The Alpha-Strike Meltagun Terminator-and-Drop-Pod list proved very underwhelming. There’s a few things to blame on that.
First, and I don’t think I’ll be ruffling any feathers here, is that Terminators are just not as good as they used to be. The Thunder Hammer and Storm Shield Terminator used to be an all-star unit. Now, with the nerfs to the assault phase and the increased point value, they just aren’t as good. This is particularly noticeable with the Grey Knight Terminators. These guys used to be an entire list by themselves, and are now just a heavily-armored slightly-weak Psycannon platform. It’s really sad to see such an iconic unit so desperately underpowered.
The second part, and the one that really surprises me, is that the alpha-striking Assault Squads are a bit underwhelming. I would have thought that the 200 or so points paid for three Deep-Striking Meltaguns would be absolutely worth it. In both games, however, they were hit or miss, and were quickly taken off the board after their landing. That should be fairly obvious, since leaving active Meltaguns in your backline is a bad idea. Since the only points inkzoo had on the board were these guys, and they were always in range, they never survived. The problem then is that they have to kill 200 points on landing to be worth it. They very rarely do, as Land Raiders are also terrible for their points nowadays, so no one brings them.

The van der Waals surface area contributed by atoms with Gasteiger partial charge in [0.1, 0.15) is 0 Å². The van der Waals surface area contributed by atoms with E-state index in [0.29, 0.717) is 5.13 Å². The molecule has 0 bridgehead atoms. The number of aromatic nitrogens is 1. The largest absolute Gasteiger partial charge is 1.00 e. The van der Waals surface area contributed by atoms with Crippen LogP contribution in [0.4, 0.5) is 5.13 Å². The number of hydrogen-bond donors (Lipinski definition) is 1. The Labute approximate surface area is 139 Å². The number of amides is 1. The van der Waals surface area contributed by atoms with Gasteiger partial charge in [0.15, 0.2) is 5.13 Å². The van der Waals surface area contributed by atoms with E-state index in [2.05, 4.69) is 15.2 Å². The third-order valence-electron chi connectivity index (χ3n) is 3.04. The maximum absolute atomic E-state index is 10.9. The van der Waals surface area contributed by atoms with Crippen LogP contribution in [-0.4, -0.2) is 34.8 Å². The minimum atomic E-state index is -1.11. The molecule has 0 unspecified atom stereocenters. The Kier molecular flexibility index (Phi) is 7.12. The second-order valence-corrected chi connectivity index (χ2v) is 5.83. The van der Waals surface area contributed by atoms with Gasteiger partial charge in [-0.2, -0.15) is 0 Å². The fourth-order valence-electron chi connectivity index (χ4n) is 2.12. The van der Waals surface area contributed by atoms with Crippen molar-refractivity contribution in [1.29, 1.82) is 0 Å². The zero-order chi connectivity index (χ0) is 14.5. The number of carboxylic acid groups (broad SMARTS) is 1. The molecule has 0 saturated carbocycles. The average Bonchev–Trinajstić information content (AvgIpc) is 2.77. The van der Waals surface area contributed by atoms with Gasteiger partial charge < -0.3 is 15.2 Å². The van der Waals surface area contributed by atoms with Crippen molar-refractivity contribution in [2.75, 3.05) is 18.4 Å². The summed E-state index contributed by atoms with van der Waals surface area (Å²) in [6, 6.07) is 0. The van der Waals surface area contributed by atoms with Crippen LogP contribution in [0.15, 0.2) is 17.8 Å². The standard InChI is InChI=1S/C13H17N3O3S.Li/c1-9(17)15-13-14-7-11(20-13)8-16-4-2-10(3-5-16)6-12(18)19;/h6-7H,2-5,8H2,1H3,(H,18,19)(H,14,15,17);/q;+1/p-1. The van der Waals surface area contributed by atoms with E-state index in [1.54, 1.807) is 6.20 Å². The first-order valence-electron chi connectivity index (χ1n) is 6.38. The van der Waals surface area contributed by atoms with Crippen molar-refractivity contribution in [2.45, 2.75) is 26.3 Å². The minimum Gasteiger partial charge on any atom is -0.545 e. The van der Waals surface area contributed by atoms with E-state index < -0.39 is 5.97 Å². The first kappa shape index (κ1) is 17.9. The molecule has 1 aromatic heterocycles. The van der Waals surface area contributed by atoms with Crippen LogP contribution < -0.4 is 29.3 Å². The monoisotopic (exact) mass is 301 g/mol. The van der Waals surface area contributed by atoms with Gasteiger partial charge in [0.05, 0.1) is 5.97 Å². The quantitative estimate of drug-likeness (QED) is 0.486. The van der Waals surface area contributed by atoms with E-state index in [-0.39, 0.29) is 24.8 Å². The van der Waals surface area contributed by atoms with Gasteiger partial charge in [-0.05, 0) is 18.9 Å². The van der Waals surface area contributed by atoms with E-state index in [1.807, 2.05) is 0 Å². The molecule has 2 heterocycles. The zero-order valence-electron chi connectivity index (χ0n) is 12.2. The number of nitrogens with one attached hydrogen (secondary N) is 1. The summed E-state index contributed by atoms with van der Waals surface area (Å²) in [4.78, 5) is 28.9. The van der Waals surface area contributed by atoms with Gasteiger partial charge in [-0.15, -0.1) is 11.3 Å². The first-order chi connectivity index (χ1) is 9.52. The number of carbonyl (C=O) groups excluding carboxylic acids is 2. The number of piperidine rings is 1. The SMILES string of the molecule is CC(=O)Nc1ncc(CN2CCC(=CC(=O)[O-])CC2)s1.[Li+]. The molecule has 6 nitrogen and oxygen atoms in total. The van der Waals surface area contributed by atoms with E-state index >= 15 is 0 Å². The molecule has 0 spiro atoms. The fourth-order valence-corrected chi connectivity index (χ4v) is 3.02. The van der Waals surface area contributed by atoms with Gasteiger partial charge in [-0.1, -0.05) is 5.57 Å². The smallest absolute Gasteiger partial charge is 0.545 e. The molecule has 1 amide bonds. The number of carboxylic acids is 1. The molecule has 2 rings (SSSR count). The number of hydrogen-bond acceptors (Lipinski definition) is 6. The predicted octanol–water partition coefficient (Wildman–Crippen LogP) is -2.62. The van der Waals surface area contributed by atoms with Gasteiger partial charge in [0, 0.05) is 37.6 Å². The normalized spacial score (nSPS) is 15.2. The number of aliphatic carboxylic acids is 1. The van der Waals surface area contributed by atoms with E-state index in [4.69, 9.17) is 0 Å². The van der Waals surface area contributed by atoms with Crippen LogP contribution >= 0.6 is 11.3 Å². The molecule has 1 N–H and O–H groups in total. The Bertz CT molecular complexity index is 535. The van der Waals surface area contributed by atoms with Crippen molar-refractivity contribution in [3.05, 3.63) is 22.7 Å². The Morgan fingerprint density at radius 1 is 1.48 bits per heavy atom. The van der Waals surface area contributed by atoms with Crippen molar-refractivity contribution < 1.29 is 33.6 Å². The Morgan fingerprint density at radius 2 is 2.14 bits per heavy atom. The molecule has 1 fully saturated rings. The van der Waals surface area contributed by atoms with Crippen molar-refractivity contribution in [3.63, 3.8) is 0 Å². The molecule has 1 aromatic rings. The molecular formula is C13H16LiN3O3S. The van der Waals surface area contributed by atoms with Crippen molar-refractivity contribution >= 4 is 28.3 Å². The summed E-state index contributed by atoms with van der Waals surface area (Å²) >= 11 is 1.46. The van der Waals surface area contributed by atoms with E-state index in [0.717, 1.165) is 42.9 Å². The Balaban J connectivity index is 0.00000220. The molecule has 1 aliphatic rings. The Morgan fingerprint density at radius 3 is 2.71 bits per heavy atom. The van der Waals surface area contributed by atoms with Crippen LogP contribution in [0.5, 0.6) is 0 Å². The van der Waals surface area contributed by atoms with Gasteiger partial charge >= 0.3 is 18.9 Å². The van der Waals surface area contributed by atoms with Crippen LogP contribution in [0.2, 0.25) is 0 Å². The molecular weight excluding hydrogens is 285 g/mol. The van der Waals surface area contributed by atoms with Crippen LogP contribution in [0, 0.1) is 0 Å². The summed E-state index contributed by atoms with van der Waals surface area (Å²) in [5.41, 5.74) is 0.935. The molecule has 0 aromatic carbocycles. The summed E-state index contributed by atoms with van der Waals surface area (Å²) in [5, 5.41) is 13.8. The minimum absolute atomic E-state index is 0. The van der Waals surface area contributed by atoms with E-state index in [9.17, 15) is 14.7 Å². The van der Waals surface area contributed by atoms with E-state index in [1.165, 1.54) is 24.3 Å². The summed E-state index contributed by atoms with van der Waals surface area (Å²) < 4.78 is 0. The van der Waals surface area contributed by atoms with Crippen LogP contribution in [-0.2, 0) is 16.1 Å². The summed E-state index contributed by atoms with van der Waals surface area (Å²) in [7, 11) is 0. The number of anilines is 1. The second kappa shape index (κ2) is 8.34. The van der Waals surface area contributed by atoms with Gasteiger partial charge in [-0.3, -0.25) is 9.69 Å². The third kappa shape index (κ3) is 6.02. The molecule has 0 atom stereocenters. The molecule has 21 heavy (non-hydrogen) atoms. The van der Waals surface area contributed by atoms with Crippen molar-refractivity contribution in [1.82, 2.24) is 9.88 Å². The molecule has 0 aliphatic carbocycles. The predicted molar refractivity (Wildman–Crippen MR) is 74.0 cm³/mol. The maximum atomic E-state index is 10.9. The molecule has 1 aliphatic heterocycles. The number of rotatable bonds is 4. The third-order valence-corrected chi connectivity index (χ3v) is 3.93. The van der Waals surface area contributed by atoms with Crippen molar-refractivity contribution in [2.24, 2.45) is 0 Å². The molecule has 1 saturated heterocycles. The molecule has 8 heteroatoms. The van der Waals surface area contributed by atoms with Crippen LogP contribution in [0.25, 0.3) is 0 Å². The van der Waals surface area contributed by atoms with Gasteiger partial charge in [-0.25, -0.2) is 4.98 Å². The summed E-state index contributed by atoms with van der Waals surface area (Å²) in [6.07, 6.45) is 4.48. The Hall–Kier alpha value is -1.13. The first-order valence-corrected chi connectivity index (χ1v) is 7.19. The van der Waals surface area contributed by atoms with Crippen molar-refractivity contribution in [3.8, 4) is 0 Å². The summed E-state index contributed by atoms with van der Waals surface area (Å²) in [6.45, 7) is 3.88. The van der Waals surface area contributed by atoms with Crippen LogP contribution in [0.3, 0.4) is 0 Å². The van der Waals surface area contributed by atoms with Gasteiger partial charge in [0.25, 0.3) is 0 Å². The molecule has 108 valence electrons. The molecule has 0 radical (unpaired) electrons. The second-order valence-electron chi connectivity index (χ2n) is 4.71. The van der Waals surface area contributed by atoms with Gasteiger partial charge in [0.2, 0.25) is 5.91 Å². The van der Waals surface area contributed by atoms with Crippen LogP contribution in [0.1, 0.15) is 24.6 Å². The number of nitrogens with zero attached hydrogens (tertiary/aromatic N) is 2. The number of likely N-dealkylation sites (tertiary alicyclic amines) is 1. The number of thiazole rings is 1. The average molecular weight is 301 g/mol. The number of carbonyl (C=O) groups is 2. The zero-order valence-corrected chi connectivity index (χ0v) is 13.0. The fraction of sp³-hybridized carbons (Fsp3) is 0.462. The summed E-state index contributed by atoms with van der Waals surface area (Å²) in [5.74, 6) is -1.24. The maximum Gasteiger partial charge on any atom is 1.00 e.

The last problem isn’t even a problem with this list. This is a fun list that has a unique gimmick and has the benefit of using a ton of exciting, iconic miniatures in a new way. The problem is that the inherent imbalance of the game will pick some winners and some losers every edition. As this list has a big problem with mobility and also relys on a healthy portion of assault, it’s just not going to hang with the current meta’s big hitters.
inkzoo also regrets that he was not more aggressive with his Terminators. The siren’s song of the Psycannon convinced him to leave the Grey Knights as a shooting unit in both games, and both times it failed him. Standing back with a unit of that size is not a great idea, and he lost that gamble both times. There’s some lessons to be learned from playing games that are not always directly attributable to Games Workshop, after all.
So, that concludes our foray back into list examination on MI40K. Let me know what you think, and if you have any further ideas for this feature or any other, let us know in the comments!
Thanks to inkzoo for letting me get ideas and post them here!